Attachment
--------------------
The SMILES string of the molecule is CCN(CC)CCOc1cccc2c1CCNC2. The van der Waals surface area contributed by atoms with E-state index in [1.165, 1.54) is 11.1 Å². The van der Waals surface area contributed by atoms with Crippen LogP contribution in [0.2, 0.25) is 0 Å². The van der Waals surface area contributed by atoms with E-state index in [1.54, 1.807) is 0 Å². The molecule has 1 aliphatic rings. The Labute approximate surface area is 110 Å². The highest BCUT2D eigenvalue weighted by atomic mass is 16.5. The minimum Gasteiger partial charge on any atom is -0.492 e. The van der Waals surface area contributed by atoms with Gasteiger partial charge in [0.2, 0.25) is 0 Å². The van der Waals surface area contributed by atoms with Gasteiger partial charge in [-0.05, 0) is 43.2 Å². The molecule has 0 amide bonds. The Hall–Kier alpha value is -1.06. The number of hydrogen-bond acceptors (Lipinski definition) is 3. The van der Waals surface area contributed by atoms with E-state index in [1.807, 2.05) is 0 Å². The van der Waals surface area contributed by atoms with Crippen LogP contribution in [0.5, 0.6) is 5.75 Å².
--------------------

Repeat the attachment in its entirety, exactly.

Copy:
The SMILES string of the molecule is CCN(CC)CCOc1cccc2c1CCNC2. The van der Waals surface area contributed by atoms with E-state index in [1.165, 1.54) is 11.1 Å². The van der Waals surface area contributed by atoms with Crippen LogP contribution in [0.2, 0.25) is 0 Å². The van der Waals surface area contributed by atoms with E-state index in [1.54, 1.807) is 0 Å². The molecule has 1 aliphatic rings. The Labute approximate surface area is 110 Å². The highest BCUT2D eigenvalue weighted by atomic mass is 16.5. The minimum Gasteiger partial charge on any atom is -0.492 e. The van der Waals surface area contributed by atoms with Gasteiger partial charge in [0.2, 0.25) is 0 Å². The van der Waals surface area contributed by atoms with Gasteiger partial charge in [-0.05, 0) is 43.2 Å². The molecule has 0 amide bonds. The Hall–Kier alpha value is -1.06. The number of hydrogen-bond acceptors (Lipinski definition) is 3. The van der Waals surface area contributed by atoms with E-state index in [1.807, 2.05) is 0 Å². The van der Waals surface area contributed by atoms with Crippen LogP contribution in [0.5, 0.6) is 5.75 Å².